23 valuable lessons for life after graduation

February 13, 2018

As a 50-something’r, (is that even a word?) I’m no different from a 20-something’r (might as well make it twice) trying to figure out the big questions in life.

“What the hell is life all about Alfie?”  (Okay, yeah, I get it, I’m not a guy and I’m married, but still, the movie asked a lot of questions!  The 1966 version is more familiar to me, and my mom loved Shelley Winters…I’m pretty sure that’s where my name came from, but I digress.)

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Knowing all the answers is the fun part of life, right?  When you have it all figured out, you rock life and no one can stop you.  But no one, I mean no one, starts out knowing all the answers, right??  (Stop reading now if you have all the answers, you don’t need this post – send me the link to your blog or the book you read…or therapist, etc…!)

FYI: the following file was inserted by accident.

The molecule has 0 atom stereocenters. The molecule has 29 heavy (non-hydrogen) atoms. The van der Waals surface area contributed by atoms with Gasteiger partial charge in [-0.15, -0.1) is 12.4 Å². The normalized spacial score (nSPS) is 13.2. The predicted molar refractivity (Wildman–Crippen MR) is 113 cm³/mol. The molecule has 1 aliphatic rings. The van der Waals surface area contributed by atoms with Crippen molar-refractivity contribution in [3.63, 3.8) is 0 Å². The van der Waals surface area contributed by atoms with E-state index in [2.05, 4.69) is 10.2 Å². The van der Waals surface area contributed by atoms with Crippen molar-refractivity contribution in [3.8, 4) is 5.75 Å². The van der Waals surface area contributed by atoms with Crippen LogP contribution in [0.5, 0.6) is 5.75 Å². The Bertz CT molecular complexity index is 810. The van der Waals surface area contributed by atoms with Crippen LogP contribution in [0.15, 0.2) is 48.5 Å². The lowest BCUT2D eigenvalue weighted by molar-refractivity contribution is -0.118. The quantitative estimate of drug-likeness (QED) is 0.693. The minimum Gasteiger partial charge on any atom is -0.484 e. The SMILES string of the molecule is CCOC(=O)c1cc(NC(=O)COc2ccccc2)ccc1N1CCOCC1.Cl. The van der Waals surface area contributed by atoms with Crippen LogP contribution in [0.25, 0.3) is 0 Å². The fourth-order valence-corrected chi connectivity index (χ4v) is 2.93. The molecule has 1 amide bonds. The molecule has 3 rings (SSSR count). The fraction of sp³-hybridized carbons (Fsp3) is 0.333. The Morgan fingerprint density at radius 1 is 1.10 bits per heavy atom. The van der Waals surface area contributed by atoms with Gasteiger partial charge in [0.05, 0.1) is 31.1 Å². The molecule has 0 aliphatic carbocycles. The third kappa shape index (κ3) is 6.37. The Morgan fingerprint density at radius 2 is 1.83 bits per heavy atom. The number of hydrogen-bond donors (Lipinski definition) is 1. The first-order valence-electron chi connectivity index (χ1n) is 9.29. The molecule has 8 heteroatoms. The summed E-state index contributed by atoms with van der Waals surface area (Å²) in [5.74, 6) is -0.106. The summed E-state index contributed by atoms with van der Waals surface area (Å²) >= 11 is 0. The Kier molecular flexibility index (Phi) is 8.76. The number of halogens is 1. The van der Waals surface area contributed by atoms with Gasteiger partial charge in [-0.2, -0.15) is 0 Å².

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(Okay, Joe might be on to something, but let’s keep going, cuz’ that’s what Twisted Tuesdays are meant to do, whatever the hell I want to write/rant about!  Go me!)

Or is it more fun to approach life without having the answers and continually search for the meaning of your own life?  Then you get to conjure up what makes your heart sing and dance as you float off into the abyss of wonderment.

Who the f*ck really knows?  Do YOU?  Do I?  Does anyone?  Does Barbra Streisand?

Okay…I know, I should really stop swearing so much.  I’ll be shunned by my friends, family, and readers.  But when the rant juices are flowing…don’t stop them!